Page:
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Auckland Zoo New Elephant Anjalee

Discussion in 'New Zealand' started by zooboy28, 13 Mar 2015.

  1. zooboy28

    zooboy28 Moderator Staff Member

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    Auckland Zoo's new elephant has been named as 8 year old Anjalee, who is currently flying to Auckland, before she will take another flight to Niue for 90 days quarantine and then head back to Auckland! I really hope this goes smoothly!

    Auckland Zoo have set up a new webpage about the elephant: Elephant Anjalee is on her way

     
  2. Chlidonias

    Chlidonias Moderator Staff Member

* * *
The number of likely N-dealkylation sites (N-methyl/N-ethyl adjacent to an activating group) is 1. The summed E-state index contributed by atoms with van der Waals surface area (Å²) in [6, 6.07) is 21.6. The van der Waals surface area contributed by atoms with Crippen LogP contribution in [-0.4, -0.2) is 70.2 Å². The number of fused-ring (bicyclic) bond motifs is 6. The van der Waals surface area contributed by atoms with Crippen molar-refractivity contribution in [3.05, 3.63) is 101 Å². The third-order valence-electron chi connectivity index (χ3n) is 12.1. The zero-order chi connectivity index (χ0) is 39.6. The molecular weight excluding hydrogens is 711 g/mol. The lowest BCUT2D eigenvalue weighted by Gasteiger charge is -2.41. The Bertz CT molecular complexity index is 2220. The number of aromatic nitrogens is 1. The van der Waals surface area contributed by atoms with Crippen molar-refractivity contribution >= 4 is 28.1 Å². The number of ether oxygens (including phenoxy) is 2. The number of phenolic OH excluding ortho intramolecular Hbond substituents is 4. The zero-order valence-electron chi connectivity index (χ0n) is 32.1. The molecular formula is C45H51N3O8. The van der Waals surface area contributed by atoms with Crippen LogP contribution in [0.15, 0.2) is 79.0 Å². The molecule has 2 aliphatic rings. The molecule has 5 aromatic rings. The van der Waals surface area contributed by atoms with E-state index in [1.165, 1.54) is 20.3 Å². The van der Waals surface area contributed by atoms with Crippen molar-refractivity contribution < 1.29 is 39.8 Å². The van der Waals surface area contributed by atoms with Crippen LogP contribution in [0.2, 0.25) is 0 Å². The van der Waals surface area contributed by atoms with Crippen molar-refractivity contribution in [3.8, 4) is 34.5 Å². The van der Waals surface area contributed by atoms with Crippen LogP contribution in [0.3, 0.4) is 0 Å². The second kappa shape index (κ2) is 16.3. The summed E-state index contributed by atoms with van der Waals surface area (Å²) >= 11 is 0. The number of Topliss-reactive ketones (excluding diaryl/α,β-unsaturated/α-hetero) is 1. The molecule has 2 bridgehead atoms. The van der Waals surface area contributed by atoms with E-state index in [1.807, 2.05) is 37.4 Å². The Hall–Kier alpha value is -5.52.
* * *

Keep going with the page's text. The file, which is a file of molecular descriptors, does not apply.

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    exciting! It is finally happening after all these years. I expect a surge in visitor numbers at the zoo too, when she arrives and goes on show.

    There's a photo of her (well, presumably it is of her) on zooboy28's link.
     
  3. Pertinax

    Pertinax Well-Known Member

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    But 'The Zoo's World Renowned Elephant Programme'... are they really referring to Auckland Zoo with that?:confused:
     
  4. Zoofan15

    Zoofan15 Well-Known Member

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    Sounds like a hyperbole to me. In my opinion, a world renowned elephant programme would suggest:

    -Regular, successful breeding (Melbourne, Whipsnade?)
    -A world class exhibit with ground breaking innovation and/or architechture
    -A behavioural management programme replicated by zoos worldwide